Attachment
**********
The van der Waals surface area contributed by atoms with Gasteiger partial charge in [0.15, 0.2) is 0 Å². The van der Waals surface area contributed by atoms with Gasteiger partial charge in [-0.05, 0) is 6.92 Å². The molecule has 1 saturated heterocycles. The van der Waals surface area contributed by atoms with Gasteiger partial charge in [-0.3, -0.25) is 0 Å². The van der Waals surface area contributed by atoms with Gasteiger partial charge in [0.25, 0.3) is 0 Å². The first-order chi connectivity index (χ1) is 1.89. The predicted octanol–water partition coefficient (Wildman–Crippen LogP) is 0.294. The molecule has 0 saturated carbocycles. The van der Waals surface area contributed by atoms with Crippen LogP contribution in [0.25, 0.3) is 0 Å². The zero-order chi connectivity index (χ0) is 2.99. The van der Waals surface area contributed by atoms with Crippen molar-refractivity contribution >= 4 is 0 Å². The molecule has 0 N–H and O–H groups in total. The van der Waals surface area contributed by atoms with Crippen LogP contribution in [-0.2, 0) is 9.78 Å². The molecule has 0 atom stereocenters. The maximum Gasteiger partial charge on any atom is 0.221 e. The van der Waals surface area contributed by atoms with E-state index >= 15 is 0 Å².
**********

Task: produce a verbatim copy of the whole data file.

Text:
The van der Waals surface area contributed by atoms with Gasteiger partial charge in [0.15, 0.2) is 0 Å². The van der Waals surface area contributed by atoms with Gasteiger partial charge in [-0.05, 0) is 6.92 Å². The molecule has 1 saturated heterocycles. The van der Waals surface area contributed by atoms with Gasteiger partial charge in [-0.3, -0.25) is 0 Å². The van der Waals surface area contributed by atoms with Gasteiger partial charge in [0.25, 0.3) is 0 Å². The first-order chi connectivity index (χ1) is 1.89. The predicted octanol–water partition coefficient (Wildman–Crippen LogP) is 0.294. The molecule has 0 saturated carbocycles. The van der Waals surface area contributed by atoms with Crippen LogP contribution in [0.25, 0.3) is 0 Å². The zero-order chi connectivity index (χ0) is 2.99. The van der Waals surface area contributed by atoms with Crippen molar-refractivity contribution >= 4 is 0 Å². The molecule has 0 N–H and O–H groups in total. The van der Waals surface area contributed by atoms with Crippen LogP contribution in [-0.2, 0) is 9.78 Å². The molecule has 0 atom stereocenters. The maximum Gasteiger partial charge on any atom is 0.221 e. The van der Waals surface area contributed by atoms with E-state index >= 15 is 0 Å².